NFTs are frauds. They’re objects of value just as much as tamagotchis are pets. One of the red flags that caught my attention weeks ago when NFTs were hyped up in the media was that anyone can make an NFT about anything, but blockchain technology will make that assignation to that “thing” unique and that rarity will create value. But what is rarity if it doesn’t really have any practical consequences the way rarity actually works in real life? There were only 69 Faberge eggs created by the House of Faberge. Only 57 of those meticulously jeweled eggs survive today. Perhaps they can be reproduced and mass manufactured, but there is inherent value in the originals.
Acquiring a replica of the originals would also require some effort. A person does not just search for Faberge eggs on Google and immediately have a copy of it. NFTs however, their rarity only exists among NFTs. Being mostly blockchain representation of digital art, their digital art counterpart can still be downloaded from the Internet. There is often no real rarity. This is why NFT speculators burned a Banksy after assigning an NFT to it, to create actual rarity. Stupidly however, I think they just destroyed an actual valuable work of art whose image is available freely online. Maybe I’ll download an image of it and create an NFT of it as well. It won’t be tied to original that was destroyed, but it would also be an NFT that didn’t destroy a Banksy.
Then I see this piece of news from the Art Newspaper: Basquiat NFT withdrawn from auction after artist’s estate intervenes. It read, “no license or rights were convened to the seller.” Now, the seller of the NFT claims that they have proof of purchase and payment to substantiate the authenticity of the ownership, and that the buyer would be free to destroy the original. However, the estate of the artist disputed the claim and the auction was halted. The seller explained, “while blockchain transactions are widely considered a trusted source of authentification and provenance, best copyright practices have yet to evolve for the digital economy.” I don’t know. To me, it sounds like two copyright schemes are at work, and the ultimate real world copyright holders seems to have won in this case. Now, proponents of NFTs claim that the technology will help authenticate works, but I think it just creates just as many problems as it claims to solve. There may be poorly reproduced versions of Basquiat’s work produced and sold from China, but what’s stopping anyone from making equally fraudulent NFTs of Basquiat’s work? In fact, one of the things that was frequently mentioned when NFTs were being hyped is that the author of the original work doesn’t have to be the author of the NFTs. The NFTs are their own thing. The assignation to its physical counterpart is a legal fiction that all parties must agree to in order to create value for the intangible ones and zeroes.
An NFT of the Mona Lisa will never be as valuable as the real one. It certainly won’t be as satisfying staring at it on a wall than studying it on a monitor. When they destroyed a Banksy and said that they “transformed it” to an NFT. They destroyed something of value and now collectively decided that the destroyed value is now transferred to the NFT. Now, some might be willing to join in on that delusion, but I believe many more would see it as foolishness. Going back to my initial comparison, this would be like me killing a dog and claiming that it has now transformed into my tamagotchi.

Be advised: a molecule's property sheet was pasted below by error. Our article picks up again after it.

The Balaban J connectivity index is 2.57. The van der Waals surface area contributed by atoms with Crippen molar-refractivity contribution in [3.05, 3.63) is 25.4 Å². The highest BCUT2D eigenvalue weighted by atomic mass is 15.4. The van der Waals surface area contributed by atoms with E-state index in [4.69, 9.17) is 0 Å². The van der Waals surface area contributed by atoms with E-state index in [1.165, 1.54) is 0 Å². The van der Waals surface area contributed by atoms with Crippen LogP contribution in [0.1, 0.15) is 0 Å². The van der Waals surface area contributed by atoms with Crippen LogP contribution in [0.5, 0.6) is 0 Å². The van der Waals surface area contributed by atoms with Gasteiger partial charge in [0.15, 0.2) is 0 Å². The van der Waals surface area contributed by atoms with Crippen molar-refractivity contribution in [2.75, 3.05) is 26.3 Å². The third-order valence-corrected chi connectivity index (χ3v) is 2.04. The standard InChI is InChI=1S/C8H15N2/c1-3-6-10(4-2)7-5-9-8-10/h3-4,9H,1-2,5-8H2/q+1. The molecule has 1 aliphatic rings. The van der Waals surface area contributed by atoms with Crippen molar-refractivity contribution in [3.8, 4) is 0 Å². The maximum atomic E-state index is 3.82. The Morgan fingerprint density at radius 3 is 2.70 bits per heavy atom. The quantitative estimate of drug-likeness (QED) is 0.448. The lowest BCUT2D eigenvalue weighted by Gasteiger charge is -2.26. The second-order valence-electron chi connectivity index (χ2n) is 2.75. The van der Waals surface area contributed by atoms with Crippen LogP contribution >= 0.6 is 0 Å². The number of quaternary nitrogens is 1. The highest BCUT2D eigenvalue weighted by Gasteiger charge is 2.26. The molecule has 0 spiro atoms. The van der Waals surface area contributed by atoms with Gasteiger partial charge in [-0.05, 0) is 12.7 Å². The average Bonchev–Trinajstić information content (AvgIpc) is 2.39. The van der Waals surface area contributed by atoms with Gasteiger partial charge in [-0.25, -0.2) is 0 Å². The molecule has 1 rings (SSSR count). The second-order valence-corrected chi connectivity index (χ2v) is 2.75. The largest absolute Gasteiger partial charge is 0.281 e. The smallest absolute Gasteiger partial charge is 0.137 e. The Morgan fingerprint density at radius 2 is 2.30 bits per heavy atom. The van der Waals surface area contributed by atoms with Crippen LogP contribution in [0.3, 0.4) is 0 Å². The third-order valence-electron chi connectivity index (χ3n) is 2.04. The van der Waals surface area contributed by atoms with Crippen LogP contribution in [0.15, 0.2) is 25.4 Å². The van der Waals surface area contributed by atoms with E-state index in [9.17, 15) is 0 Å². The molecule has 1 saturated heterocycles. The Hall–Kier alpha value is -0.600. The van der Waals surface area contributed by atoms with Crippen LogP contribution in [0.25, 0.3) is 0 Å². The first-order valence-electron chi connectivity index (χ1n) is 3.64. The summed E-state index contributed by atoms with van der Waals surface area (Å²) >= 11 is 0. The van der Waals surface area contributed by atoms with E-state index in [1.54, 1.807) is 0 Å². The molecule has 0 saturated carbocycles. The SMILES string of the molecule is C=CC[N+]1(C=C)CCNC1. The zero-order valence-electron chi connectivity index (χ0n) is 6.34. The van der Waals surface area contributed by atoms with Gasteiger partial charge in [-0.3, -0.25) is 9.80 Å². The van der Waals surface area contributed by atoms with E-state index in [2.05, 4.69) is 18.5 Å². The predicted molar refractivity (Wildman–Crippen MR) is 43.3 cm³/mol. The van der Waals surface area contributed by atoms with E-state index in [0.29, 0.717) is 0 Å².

And just look at the trouble the sellers of Basquiat have regarding the work’s provenance. This is just based on two competing claims which I imagine would appear equally credible to most people if not one of the sides weren’t the artist’s estate. Imagine the headache of having two or more competing NFTs claiming to be the real representation of an art piece. Now, of course, people would say that blockchain technology would prevent this confusion from happening, along with a long-winded explanation. But there’s also a long-winded explanation as to how copyright laws would prevent problems like the Basquiat NFT confusion from happening, and yet here we are.
This all concerns works with real world counterparts, where actual physical ownership and copyrights seem to trump NFT logic. I think it would be even more challenging to convince people of the long lasting value of purely digital works as NFTs. You have a copy of a normally replicable file, only that it cannot be truly replicated, with no other discernible difference from other copies except for the fact that there is some value assigned to it by crypto speculators. This, in a world were people download, copy, and pirate media and computer programs all of the time. I don’t think this will catch on. Looking at several think pieces, I’m not alone on this. The craze seems to be powered more by speculators rather than enthusiasts, and now, things appears to be winding down, with the average price of NFTs going down to a quarter of its peak in February. This could be an effect of the flood on the market, but one can also not ignore the current drop in NFT sales.
Now, I am just as guilty as writing on a platform that no one reads, but I’m just amazed at how incomprehensible the words of Donald Trump are on his blog. He either writes long “tweets” or creates an unreadable wall of text. Seriously, the man cannot write paragraphs! Somebody help him; I understand why many of his supporters don’t visit his blog.